**If you want even more flavor, you can toast the walnuts in a dry skillet before adding them to the salad.
Lemony Kale and Quinoa Salad
Step by Step Photos
Start by rinsing 1 cup of uncooked quinoa. Quinoa has a natural substance on the outside that can make it taste really bitter, but a good rinse should wash it all away. A fine mesh strainer makes this job easiest, but it can be rinsed in a bowl and the rinse water carefully poured off afterwards.
Next you’ll need to prep the kale. This bunch of kale that I bought was not only HUGE, but it was only $0.98 cents! I’m not sure if most kale bunches are usually the same size, but this one seemed large and I only ended up using half of it. Luckily, the amount of kale you use for this recipe is very flexible, so if you feel like you can use your entire bunch, go for it. I probably used 6-8 large leaves.
To remove the woody stems, take a sharp knife and run it along both sides of the stem. The stems of Dino kale are much more tender than curly kale, so you don’t even have to remove the stem to the very end of the leaf. Just the toughest parts. Once you remove the stem, slice the leaf in half the rest of the way (lengthwise), so you have two long pieces.
Stack the halved leaves and cut them into thin strips. Place all the strips in a colander and rinse them well.
Mince two cloves of garlic and add them to a large pot with one tablespoon of olive oil. Sauté over medium-low heat for about one minute. (Those little dark bits of pieces of kale that were stuck to my knife when I minced the garlic.)
Add the sliced and rinsed kale (it will mostly fill the pot) and continue to sauté for 2-3 minutes, or just until it wilts down and looks tender and glossy.
Add the rinsed quinoa and 1.5 cups of vegetable broth to the pot. Stir the contents together, place a lid on top, and turn the heat up to medium-high. Let the pot come to a boil. As soon as it reaches a boil, turn the heat down to low and let it simmer for 15 minutes with the lid in place (make sure it doesn’t stop simmering).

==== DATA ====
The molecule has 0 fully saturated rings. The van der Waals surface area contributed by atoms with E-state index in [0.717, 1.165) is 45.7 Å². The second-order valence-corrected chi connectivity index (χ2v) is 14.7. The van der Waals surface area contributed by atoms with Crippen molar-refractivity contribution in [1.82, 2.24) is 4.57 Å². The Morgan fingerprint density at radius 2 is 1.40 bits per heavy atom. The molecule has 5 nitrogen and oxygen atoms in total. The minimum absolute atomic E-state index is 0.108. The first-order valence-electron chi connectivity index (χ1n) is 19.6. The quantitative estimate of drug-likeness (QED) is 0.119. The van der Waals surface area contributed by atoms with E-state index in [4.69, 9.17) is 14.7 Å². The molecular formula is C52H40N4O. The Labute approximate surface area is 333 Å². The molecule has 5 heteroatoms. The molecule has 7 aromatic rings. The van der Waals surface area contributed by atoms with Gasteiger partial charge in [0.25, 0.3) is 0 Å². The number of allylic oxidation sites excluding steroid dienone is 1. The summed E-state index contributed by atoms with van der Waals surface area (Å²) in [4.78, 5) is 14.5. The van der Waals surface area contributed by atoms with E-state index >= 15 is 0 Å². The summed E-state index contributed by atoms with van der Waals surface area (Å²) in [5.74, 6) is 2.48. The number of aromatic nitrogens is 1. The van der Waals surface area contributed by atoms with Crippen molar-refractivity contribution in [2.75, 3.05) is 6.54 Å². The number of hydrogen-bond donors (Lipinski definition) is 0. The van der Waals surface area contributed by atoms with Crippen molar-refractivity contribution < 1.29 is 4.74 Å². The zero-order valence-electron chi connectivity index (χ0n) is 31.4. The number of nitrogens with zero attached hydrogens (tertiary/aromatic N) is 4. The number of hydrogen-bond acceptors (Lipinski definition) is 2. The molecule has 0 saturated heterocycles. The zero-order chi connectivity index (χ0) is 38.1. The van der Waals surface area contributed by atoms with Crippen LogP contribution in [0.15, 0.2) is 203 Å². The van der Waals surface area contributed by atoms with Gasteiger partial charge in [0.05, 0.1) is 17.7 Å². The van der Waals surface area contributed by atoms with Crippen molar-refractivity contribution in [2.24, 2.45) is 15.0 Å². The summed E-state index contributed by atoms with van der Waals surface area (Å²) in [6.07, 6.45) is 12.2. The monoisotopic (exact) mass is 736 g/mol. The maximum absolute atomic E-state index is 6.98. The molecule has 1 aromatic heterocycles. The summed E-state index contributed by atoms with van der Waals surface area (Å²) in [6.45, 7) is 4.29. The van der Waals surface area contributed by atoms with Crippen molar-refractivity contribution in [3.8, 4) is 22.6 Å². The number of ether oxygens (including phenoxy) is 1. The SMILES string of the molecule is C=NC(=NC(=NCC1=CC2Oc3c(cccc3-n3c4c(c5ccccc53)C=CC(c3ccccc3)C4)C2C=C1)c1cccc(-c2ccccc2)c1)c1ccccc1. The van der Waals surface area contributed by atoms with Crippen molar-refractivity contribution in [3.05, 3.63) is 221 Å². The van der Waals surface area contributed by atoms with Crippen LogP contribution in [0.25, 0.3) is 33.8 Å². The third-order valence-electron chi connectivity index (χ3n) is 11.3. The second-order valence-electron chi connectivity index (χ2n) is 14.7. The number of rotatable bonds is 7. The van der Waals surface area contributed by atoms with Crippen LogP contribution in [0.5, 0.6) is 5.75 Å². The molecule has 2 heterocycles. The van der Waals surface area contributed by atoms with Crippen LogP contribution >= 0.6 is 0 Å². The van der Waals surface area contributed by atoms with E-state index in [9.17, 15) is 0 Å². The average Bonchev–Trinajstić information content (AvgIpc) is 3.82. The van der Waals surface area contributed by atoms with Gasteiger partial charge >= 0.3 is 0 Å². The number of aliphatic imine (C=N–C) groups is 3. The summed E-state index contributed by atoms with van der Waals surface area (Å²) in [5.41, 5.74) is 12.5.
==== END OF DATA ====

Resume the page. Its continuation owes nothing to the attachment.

After 15 minutes, the quinoa should be tender and most of the broth absorbed. You can tell the quinoa is done when the center is no longer an opaque white, but looks more like a translucent bead. The outer rim will be solid white. Most of the broth should be absorbed, but if there is a good bit left on the bottom of the pot, replace the lid and let it simmer a few minutes more. If there’s just a little bit of broth hanging out, keep the lid off and let it evaporate as you stir and cook the contents of the pot.
While the pot is simmering away, you can prep the toppings. You’ll want the zest from half of a lemon. I use a small holed cheese grater to get my zest, but there are also gadgets made specifically for zesting.
You’ll also want a 1/4 cup chopped walnuts and one ounce of crumbled feta (that’s actually 2 ounces in the picture, but as I was adding it, I decided it was way too much. You don’t want the feta to over power the dish).
Take the pot off the heat and sprinkle the lemon zest over top. Squeeze the juice from half the lemon into the pot. Lastly, top wit the chopped walnuts and crumbled feta.
Serve the Lemony Kale and Quinoa Salad warm or cold! The end volume will depend on how much kale you ended up adding, but mine made four cups (plus the 5-6 spoonfuls that I shoved in my mouth before measuring). I love it!